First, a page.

365 TV-Free Activities You Can Do With Your Child: Plus 50 All-New Bonus Activities. By Steven J. Bennett and Ruth Bennett. Adams Media, 512 pp, $8.95 paperback.

By Janice Harayda

Want to keep a child away from the television set this summer and involved in activities that are stimulating and fun? Steve and Ruth Bennett are your friends. Maybe — depending on how desperate you are — your best friends.

The Bennetts have written two terrific books packed with ideas so simple you may wonder why you didn’t think of them on your own: 365 Outdoor Activities You Can Do With Your Child and 365 TV-Free Activities You Can Do With Your Child www.adamsmediastore.com/product/814/16. The second book is easier to find than the first, but both are widely available in libraries. And each describes hundreds of no- or low-cost, TV-free activities for ages 3 and up in a paperback small enough to fit into a purse or glove compartment.

Part of the appeal of these books is that they describe many activities that would appeal to a variety of ages (including, in some cases, teenagers). Their “Acorn Toss,” for example, is a variation on horseshoes, scaled down so that all ages can enjoy taking part.

Here are three suggestions from 365 Outdoor Activities You Can Do With Your Child that will give you an idea of the kinds of diversions the Bennetts recommend in both books:

Acorn Toss. Can’t take children’s favorite games with you on a trip? Use acorns, walnuts or pine cones for sports games, the Bennetts suggest. One of the easiest games begins with gathering a handful of acorns or nuts: “One person tosses his or her acorn from an official throwing point, marked by a line in the ground or a stick. The other players then toss their acorns, trying to come as close as possible without touching the acorn.”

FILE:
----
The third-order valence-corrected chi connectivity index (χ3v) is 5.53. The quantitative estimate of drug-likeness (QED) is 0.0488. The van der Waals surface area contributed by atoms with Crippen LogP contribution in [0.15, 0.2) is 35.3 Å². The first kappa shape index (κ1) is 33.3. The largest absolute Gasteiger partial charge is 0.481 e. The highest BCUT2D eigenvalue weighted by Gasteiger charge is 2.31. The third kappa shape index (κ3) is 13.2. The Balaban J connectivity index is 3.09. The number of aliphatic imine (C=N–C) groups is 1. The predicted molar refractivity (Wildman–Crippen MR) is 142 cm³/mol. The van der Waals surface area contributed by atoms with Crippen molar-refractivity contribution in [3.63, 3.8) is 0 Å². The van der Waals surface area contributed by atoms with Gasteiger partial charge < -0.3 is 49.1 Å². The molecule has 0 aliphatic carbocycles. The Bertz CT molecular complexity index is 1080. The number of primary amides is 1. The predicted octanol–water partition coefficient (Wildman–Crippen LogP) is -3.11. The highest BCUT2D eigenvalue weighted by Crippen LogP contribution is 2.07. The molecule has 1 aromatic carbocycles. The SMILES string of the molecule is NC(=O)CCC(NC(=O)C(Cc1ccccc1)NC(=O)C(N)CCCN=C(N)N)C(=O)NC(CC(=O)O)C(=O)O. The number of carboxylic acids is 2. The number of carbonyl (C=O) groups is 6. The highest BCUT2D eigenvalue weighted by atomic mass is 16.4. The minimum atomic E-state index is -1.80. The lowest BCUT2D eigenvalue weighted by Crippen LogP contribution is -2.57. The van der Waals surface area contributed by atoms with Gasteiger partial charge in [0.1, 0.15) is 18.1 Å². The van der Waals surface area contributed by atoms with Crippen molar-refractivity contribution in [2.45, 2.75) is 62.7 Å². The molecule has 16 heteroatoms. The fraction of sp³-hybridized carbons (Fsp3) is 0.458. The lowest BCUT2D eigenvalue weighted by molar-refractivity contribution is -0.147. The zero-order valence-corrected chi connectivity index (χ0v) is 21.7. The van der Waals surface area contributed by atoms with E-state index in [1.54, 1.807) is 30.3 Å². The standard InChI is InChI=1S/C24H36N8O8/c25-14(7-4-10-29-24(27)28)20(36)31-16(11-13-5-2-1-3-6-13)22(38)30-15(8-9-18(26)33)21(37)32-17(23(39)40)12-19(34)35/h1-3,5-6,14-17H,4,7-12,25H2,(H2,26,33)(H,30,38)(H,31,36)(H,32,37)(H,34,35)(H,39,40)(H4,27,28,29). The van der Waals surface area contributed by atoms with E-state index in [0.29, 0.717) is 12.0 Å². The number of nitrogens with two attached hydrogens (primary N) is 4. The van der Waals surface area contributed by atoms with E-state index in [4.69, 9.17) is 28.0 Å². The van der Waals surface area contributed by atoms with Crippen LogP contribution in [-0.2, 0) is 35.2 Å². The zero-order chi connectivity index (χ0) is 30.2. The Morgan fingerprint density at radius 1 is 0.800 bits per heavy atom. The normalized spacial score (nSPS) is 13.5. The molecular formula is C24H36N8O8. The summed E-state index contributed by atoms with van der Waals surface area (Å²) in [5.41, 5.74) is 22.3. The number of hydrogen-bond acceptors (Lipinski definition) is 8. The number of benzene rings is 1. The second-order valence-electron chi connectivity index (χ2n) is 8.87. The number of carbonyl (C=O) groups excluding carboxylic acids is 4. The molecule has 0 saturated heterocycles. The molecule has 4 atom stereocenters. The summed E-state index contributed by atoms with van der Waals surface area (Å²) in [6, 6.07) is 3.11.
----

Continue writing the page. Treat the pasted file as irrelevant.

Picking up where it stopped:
Invent a Constellation. On a starry night, ask children what they see in the way of people, animals, objects, and more. Make up alternate names for constellations — “Meatball Minor,” “Pancake Major,” “Aunt Jane’s Earlobe” — and tell stories about them. “Sound silly?” the Bennetts ask. “Remember, they actually did name one galaxy the Milky Way.”

Water Writing. Write with “disappearing ink” – water – on a sidewalk, driveway, or patio. Fill a bucket or pan with water, and “write” with a paintbrush, roller or broom. The Bennetts recommend that you tailor your writing to a child’s age For prereaders, paint letters, numbers or shapes of familiar objects. For readers, write words or messages. “On a hot sunny day, the object is for your child to guess the picture or message before the water evaporates.” To conserve save, use “waste water” from a wading pool or rainwater collected in a bucket.

As these activities suggest, the Bennetts’ books could inspire not just parents but for grandparents or aunts and uncles who expect visits from children soon.

© 2008 Janice Harayda. All rights reserved.

June 12, 2008

A Delete Key Awards Finalist Wins a Gusher Award for Achievement in Hyperbole in Book Reviewing … Tomorrow on One-Minute Book Reviews

Filed under: Delete Key Awards,Gusher Awards,News — 1minutebookreviewswordpresscom @ 3:22 pm
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Many well-known authors moonlight as book reviewers. But until now none has won recognition in both the annual Delete Key Awards competition for the year’s worst writing in books and the weekly Gusher Awards contest for hyperbole in book reviewing. Tomorrow on One-Minute Book Reviews, a Delete Key finalist goes home with Gusher for the first time.